But I find de Vicq's work difficult to categorize. He has an unusual, interesting way of communicating ideas that, to me, is both bold and elegant. 

Example 1... Here


Example 2... Here


Example 3... Here


The DE VICQ DESIGN website... Here


And his blog... Here


De Vicq is the author of Men of Letters and People of Substance... Here


What can a graphic designer learn from a storefront design? 

Store Front: The Disappearing Face of New York is a book by Karla and James Murray, two photographers who have made a hobby of capturing the design of the one-of-a-kind storefronts that make New York City and the surrounding boroughs so distinctive. 

When you think of it, a storefront is much like a page design: the store name is the headline, the store tag line is a subhead, the windows and doors are shaped like text boxes, and the myriad of logos and other imagery used as signage act as illustrations. 

I find these photographs are a good reminder of the importance of distinguishing your client's brand from everyone else's. By that I mean, when you drive by a 7-Eleven or a Target or a Panera, you have a fairly good idea of what you're going to find inside. 

As the world is homogenized there's a movement to homogenize design along with it. To create liquid layouts and non-specific designs that readapt themselves to the devices they are shown on. I want my client's website to work on a tablet, a smartphone, and a desktop, but to relegate the layout to a canned application surrenders a lot of what makes your branding unique. 

There's a place for elasticity, but don't make the mistake of allowing your client's information to be interpreted as nothing more than data. Their "storefront", their unique design, creates some mystery and says and shows what they're about in ways others do not. 

Example 1... Here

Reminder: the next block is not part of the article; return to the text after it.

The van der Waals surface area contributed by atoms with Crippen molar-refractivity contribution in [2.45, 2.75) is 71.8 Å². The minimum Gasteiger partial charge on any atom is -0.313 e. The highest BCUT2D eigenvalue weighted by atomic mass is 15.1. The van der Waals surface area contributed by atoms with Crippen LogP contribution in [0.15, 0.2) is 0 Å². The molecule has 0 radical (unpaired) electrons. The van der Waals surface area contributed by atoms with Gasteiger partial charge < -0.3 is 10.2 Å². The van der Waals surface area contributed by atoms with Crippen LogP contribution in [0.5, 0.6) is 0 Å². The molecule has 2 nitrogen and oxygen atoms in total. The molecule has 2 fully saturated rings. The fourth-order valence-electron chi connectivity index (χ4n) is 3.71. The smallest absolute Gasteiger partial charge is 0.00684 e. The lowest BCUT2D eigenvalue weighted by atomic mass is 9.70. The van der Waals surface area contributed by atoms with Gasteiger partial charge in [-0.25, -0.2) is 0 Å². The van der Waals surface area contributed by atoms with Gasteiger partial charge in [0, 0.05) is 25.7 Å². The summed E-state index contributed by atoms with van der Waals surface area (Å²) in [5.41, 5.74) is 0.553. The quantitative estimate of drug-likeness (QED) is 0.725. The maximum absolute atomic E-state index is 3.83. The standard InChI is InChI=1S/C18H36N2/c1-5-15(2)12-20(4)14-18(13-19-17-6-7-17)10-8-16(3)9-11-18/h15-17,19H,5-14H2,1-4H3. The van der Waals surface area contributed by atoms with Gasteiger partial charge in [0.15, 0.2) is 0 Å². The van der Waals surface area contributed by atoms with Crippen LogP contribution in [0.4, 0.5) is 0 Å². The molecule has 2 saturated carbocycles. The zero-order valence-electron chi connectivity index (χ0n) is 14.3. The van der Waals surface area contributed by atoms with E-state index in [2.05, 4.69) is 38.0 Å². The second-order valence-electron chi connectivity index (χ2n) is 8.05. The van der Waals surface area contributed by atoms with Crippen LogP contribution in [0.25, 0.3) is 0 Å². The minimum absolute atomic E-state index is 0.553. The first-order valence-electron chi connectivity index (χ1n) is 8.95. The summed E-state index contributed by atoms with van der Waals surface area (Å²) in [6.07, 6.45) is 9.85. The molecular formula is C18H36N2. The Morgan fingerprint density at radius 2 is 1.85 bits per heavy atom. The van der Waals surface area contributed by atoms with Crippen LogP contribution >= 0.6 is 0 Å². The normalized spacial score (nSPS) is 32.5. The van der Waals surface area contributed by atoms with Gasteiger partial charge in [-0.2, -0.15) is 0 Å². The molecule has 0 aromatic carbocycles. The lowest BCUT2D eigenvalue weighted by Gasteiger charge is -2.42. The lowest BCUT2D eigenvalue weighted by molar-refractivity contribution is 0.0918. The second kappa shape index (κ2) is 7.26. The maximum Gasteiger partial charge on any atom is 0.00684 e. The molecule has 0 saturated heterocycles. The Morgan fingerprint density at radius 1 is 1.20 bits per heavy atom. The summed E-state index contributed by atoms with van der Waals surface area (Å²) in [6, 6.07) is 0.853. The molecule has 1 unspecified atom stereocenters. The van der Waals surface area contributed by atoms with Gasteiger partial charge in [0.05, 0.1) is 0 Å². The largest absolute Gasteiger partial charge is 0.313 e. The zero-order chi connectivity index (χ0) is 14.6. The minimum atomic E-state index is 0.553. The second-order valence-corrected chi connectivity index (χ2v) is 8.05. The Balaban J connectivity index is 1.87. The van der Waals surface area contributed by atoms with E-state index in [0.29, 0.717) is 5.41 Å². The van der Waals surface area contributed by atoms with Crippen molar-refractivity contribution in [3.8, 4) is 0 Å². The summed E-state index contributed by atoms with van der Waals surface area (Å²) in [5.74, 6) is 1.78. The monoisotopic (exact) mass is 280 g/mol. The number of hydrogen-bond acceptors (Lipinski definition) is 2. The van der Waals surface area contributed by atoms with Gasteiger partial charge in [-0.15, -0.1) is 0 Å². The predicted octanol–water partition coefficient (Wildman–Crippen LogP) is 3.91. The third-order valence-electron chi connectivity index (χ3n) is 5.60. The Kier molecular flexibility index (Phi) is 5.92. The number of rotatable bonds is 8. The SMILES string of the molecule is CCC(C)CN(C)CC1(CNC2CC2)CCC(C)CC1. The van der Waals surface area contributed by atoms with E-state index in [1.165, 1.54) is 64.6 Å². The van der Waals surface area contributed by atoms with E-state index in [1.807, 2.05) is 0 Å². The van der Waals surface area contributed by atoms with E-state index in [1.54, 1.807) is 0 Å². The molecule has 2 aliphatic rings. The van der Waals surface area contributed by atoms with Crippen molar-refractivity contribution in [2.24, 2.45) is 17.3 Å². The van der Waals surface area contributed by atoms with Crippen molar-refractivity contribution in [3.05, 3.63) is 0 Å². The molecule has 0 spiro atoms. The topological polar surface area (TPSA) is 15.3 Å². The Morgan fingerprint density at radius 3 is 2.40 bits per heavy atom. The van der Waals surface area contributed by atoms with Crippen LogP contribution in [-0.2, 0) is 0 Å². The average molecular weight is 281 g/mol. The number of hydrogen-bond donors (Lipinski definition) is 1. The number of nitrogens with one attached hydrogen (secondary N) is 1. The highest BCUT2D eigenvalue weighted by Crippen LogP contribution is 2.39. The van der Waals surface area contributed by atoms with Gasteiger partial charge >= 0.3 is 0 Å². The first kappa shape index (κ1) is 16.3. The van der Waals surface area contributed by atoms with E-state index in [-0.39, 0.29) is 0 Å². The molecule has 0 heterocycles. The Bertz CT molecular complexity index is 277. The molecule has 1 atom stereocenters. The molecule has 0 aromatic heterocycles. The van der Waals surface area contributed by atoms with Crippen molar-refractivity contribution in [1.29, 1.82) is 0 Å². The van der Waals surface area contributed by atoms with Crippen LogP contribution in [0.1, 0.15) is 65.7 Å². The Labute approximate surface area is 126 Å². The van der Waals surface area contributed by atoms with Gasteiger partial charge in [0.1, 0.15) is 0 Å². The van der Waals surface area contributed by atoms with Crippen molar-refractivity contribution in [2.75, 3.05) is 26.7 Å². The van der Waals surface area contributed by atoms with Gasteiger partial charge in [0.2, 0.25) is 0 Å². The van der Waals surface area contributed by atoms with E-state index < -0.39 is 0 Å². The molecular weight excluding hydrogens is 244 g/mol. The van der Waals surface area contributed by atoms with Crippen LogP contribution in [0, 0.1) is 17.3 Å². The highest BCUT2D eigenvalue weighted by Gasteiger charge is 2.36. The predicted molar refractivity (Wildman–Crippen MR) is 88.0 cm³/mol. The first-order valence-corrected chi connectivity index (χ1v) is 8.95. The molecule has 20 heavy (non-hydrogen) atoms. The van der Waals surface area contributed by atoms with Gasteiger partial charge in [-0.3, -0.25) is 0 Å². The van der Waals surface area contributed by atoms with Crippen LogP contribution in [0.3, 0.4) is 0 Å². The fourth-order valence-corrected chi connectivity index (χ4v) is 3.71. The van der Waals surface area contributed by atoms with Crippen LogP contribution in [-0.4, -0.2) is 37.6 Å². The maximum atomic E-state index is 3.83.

Example 2... Here


Example 3... Here


The author's website... Here 


A video about the process... Here


The book... Here



Have you collected your free week of 

I signed up recently as an affiliate of Lynda Weinman's wonderful training website. To me, it is THE  venue for learning how to use all of the top design-oriented software programs and for discovering more about the design business and its community.

Click here for a 7-day free trial to



The real Mad Men 

The series Mad Men, set in 1960s New York, is a fictional portrayal of, as the producers describe it, "the ruthlessly competitive men and women of Madison Avenue advertising, an ego-driven world where key players make an art of the sell". 

I don't claim that advertising is now or has ever been a business for the faint of heart - but the true story is a lot more complicated than the AMC series portrays. To illustrate, I tracked down some video clips of three iconic copywriters: David Ogilvy, Leo Burnett, and Bill Bernbach. Though I don't find that any of them had particularly warm and fuzzy personalities, I think it's instructive to see how they present themselves and explain their respective businesses. 

David Ogilvy... Here


Leo Burnett... Here


Bill Bernbach... Here


Their agencies today... 

Ogilvy & Mather... Here


Leo Burnett... Here


DDB Worldwide Communications Group... Here


How a great photographer creates an opportunity for something extraordinary to happen 

Some photographs look so effortless that you're tempted to think, "If I had the same equipment and opportunity, I'd have captured something equally as good." But then you remember that it is one's ability to control those details that dictates the quality of the result. It is access to the proper equipment, the knowledge of how to choose the right props, the wherewithal to assemble the players, and so on, that makes it possible for something extraordinary to happen. 

Art Streiber is one of the most esteemed, prolific photographers on the scene in 2012. Here, I want to point you to a few of his many fascinating "ensemble" photographs. 

Example 1... Here


Example 2... Here


Example 3... Here


Streiber's website... Here


An in depth interview with Steiber from Diego Guevara's THEE BLOG... Here


Stockland Martel, representative of Streiber's work... Here



About this newsletter

I try to remain as objective as possible about the information I share here. Unless I tell you otherwise, I receive no compensation from the organizations and people mentioned except for occasional product samples. I am an affiliate of and -- that means, if you purchase something from them, I get a small commission. Comments? Suggestions? Write me at [email protected] -- Chuck Green